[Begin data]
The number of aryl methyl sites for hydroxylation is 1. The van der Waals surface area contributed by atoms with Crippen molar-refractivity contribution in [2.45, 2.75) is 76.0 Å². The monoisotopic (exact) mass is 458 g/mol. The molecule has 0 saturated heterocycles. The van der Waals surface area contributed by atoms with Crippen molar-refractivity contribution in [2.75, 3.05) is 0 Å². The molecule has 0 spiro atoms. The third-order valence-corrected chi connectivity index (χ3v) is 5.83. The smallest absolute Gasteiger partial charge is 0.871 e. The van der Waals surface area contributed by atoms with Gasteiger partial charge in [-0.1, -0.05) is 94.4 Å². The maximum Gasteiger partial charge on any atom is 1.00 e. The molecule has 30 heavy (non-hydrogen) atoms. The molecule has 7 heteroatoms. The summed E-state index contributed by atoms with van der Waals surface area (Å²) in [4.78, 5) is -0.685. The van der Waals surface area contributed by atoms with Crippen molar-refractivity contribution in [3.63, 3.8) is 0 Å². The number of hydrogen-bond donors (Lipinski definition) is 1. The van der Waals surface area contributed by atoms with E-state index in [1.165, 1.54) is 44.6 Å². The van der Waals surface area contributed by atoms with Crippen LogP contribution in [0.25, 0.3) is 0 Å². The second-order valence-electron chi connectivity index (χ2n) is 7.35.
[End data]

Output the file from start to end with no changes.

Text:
The number of aryl methyl sites for hydroxylation is 1. The van der Waals surface area contributed by atoms with Crippen molar-refractivity contribution in [2.45, 2.75) is 76.0 Å². The monoisotopic (exact) mass is 458 g/mol. The molecule has 0 saturated heterocycles. The van der Waals surface area contributed by atoms with Crippen molar-refractivity contribution in [2.75, 3.05) is 0 Å². The molecule has 0 spiro atoms. The third-order valence-corrected chi connectivity index (χ3v) is 5.83. The smallest absolute Gasteiger partial charge is 0.871 e. The van der Waals surface area contributed by atoms with Gasteiger partial charge in [-0.1, -0.05) is 94.4 Å². The maximum Gasteiger partial charge on any atom is 1.00 e. The molecule has 30 heavy (non-hydrogen) atoms. The molecule has 7 heteroatoms. The summed E-state index contributed by atoms with van der Waals surface area (Å²) in [4.78, 5) is -0.685. The van der Waals surface area contributed by atoms with Crippen molar-refractivity contribution in [3.63, 3.8) is 0 Å². The number of hydrogen-bond donors (Lipinski definition) is 1. The van der Waals surface area contributed by atoms with E-state index in [1.165, 1.54) is 44.6 Å². The van der Waals surface area contributed by atoms with Crippen LogP contribution in [0.25, 0.3) is 0 Å². The second-order valence-electron chi connectivity index (χ2n) is 7.35.